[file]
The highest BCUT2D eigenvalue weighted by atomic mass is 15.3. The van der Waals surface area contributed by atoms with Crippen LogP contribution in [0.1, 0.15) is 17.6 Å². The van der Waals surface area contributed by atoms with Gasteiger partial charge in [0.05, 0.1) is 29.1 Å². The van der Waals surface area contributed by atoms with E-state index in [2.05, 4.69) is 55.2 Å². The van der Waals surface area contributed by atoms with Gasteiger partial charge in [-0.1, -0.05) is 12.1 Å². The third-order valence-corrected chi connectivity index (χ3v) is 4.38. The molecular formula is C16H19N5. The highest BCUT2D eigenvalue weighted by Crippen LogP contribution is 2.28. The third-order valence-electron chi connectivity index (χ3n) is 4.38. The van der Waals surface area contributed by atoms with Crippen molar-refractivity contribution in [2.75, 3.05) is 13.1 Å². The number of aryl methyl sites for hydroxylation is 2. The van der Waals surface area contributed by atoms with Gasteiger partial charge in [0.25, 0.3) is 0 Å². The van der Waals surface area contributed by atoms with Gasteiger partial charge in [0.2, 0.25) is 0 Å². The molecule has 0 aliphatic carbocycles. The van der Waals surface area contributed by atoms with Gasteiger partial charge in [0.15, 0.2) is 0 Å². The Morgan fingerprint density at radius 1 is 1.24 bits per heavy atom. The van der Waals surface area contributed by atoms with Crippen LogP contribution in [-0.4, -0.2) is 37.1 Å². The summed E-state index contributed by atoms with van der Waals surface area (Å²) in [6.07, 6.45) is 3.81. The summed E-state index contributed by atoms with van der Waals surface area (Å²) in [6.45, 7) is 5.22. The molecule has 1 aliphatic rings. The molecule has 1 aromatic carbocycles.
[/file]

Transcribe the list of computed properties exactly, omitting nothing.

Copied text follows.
The highest BCUT2D eigenvalue weighted by atomic mass is 15.3. The van der Waals surface area contributed by atoms with Crippen LogP contribution in [0.1, 0.15) is 17.6 Å². The van der Waals surface area contributed by atoms with Gasteiger partial charge in [0.05, 0.1) is 29.1 Å². The van der Waals surface area contributed by atoms with E-state index in [2.05, 4.69) is 55.2 Å². The van der Waals surface area contributed by atoms with Gasteiger partial charge in [-0.1, -0.05) is 12.1 Å². The third-order valence-corrected chi connectivity index (χ3v) is 4.38. The molecular formula is C16H19N5. The highest BCUT2D eigenvalue weighted by Crippen LogP contribution is 2.28. The third-order valence-electron chi connectivity index (χ3n) is 4.38. The van der Waals surface area contributed by atoms with Crippen molar-refractivity contribution in [2.75, 3.05) is 13.1 Å². The number of aryl methyl sites for hydroxylation is 2. The van der Waals surface area contributed by atoms with Gasteiger partial charge in [0.25, 0.3) is 0 Å². The van der Waals surface area contributed by atoms with Gasteiger partial charge in [0.2, 0.25) is 0 Å². The molecule has 0 aliphatic carbocycles. The van der Waals surface area contributed by atoms with Gasteiger partial charge in [0.15, 0.2) is 0 Å². The Morgan fingerprint density at radius 1 is 1.24 bits per heavy atom. The van der Waals surface area contributed by atoms with Crippen LogP contribution in [-0.4, -0.2) is 37.1 Å². The summed E-state index contributed by atoms with van der Waals surface area (Å²) in [6.07, 6.45) is 3.81. The summed E-state index contributed by atoms with van der Waals surface area (Å²) in [6.45, 7) is 5.22. The molecule has 1 aliphatic rings. The molecule has 1 aromatic carbocycles.